A former judge, an economist and a banker will make up the executive committee that will investigate any suspicious dealings that took place in the troubled Cypriot co-op.
Attorney General Costas Clerides has announced the names of the three-member committee and is further expected to provide the parameters which they will need to follow, said to be wide-ranging and without time deadlines.
“The state attorney general, exercising his full authority provided by law, has decided to appoint an Investigative Committee tasked with investigating and determining all the facts in connection with the situation of the cooperative financial credit system in Cyprus,” an official statement said Wednesday.
The committee will be headed by George Arestis, who is currently sitting on the bench at Qatar International Court. He also served on the Cyprus Supreme Court and the European Court of Justice in Luxemburg.
The committee is expected to have broad powers as they have the legal authority to invite any person with knowledge or expertise on any given subject within their purview
The two other members will be economist Georgios Charalambous and banker George Georgiou.
Charalambous is a former deputy head at the Bank of Cyprus’ Economic Research Department, who also served as chairman of the Cyprus Securities and Exchange Commission.
Georgiou served as Chairman of the Board of Directors of the Cyprus Bankers Employers Association and managing director of Alpha Bank Cyprus.
The committee is expected to have broad powers as they have the legal authority to invite any person with knowledge or expertise on any given subject within their purview.
The exact terms and appointment provisions will be made public within the next few days, according to reports, and the committee is expected to begin work immediately after that.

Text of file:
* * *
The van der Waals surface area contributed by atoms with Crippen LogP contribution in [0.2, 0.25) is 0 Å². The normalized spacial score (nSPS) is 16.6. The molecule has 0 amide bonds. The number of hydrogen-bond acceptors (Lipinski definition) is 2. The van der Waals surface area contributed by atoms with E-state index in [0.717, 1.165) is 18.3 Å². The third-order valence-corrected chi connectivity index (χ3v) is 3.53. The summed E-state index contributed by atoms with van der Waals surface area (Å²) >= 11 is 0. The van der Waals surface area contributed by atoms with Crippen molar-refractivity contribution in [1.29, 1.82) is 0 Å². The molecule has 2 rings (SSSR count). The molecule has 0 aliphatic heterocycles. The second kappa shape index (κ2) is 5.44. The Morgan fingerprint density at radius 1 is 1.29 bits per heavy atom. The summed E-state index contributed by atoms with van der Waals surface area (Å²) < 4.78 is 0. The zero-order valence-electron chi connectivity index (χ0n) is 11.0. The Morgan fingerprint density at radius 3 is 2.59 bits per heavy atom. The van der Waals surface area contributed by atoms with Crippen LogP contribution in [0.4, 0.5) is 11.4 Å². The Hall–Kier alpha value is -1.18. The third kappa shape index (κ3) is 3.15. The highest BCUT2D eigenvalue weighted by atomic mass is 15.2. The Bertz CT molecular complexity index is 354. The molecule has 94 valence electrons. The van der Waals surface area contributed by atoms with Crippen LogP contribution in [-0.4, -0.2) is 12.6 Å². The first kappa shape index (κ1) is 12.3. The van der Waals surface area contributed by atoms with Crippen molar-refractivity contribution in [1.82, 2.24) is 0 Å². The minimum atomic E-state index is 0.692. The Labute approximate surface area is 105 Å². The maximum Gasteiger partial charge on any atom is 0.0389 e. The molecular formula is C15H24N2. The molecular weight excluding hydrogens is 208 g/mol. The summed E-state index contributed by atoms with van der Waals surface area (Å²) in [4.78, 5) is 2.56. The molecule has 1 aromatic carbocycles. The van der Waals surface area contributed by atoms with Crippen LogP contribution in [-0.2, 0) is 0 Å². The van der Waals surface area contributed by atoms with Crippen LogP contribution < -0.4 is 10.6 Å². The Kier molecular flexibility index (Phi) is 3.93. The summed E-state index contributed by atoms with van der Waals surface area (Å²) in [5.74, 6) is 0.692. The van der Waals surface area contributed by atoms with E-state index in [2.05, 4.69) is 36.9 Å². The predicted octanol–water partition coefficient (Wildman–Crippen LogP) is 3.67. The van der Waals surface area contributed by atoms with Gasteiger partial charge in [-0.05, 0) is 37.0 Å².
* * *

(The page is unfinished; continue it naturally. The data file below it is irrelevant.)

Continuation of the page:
The probe is aimed to looking into possible wrongdoing within the Cooperative Bank, where a number of managers and staff are widely suspected of giving high-risk loans without collateral among other offences, including corruption.
In a recent case, seven senior co-op executives pleaded not guilty to fraud charges in connection with a banking scandal where loans worth millions were given out without due process.
The historic banking institution began when small Credit Unions stated coming together, providing financial solutions to small town farming and housing needs.
But over the years, the institution accumulated an unmanageable burden of non-performing exposures (NPEs) amounting over €6 billion, roughly 60% of its total loans, with the state owning 99% of the CCB.
Widely-circulated rumours, that emerged during public discussions recently, suggested it was common knowledge that certain people would not be expected to pay back the ir loans.
The co-op’s healthy part of the bankj is currently in the process of a takeover by Cypriot commercial bank Hellenic, but legislation debates over bad loans are holding up the process.